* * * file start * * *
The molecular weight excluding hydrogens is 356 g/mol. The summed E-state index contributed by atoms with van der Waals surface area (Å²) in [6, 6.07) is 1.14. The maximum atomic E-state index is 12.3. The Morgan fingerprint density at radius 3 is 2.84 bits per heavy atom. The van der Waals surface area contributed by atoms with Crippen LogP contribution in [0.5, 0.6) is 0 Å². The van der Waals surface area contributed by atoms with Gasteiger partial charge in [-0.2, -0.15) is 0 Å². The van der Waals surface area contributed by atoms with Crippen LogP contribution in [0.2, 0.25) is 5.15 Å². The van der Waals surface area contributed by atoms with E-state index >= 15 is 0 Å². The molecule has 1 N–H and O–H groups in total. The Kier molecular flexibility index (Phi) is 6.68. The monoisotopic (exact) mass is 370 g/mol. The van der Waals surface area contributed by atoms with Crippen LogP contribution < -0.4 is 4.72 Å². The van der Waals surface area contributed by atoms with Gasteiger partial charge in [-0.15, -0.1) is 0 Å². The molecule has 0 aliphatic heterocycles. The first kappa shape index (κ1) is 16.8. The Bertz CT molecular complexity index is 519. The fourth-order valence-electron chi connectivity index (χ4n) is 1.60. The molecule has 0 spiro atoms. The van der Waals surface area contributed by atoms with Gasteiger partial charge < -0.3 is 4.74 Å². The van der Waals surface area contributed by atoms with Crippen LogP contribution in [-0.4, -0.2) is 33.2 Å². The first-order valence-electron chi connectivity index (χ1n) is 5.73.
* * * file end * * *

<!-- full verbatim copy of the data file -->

The molecular weight excluding hydrogens is 356 g/mol. The summed E-state index contributed by atoms with van der Waals surface area (Å²) in [6, 6.07) is 1.14. The maximum atomic E-state index is 12.3. The Morgan fingerprint density at radius 3 is 2.84 bits per heavy atom. The van der Waals surface area contributed by atoms with Crippen LogP contribution in [0.5, 0.6) is 0 Å². The van der Waals surface area contributed by atoms with Gasteiger partial charge in [-0.2, -0.15) is 0 Å². The van der Waals surface area contributed by atoms with Crippen LogP contribution in [0.2, 0.25) is 5.15 Å². The van der Waals surface area contributed by atoms with E-state index >= 15 is 0 Å². The molecule has 1 N–H and O–H groups in total. The Kier molecular flexibility index (Phi) is 6.68. The monoisotopic (exact) mass is 370 g/mol. The van der Waals surface area contributed by atoms with Crippen LogP contribution < -0.4 is 4.72 Å². The van der Waals surface area contributed by atoms with Gasteiger partial charge in [-0.15, -0.1) is 0 Å². The molecule has 0 aliphatic heterocycles. The first kappa shape index (κ1) is 16.8. The Bertz CT molecular complexity index is 519. The fourth-order valence-electron chi connectivity index (χ4n) is 1.60. The molecule has 0 spiro atoms. The van der Waals surface area contributed by atoms with Gasteiger partial charge < -0.3 is 4.74 Å². The van der Waals surface area contributed by atoms with Crippen LogP contribution in [-0.4, -0.2) is 33.2 Å². The first-order valence-electron chi connectivity index (χ1n) is 5.73.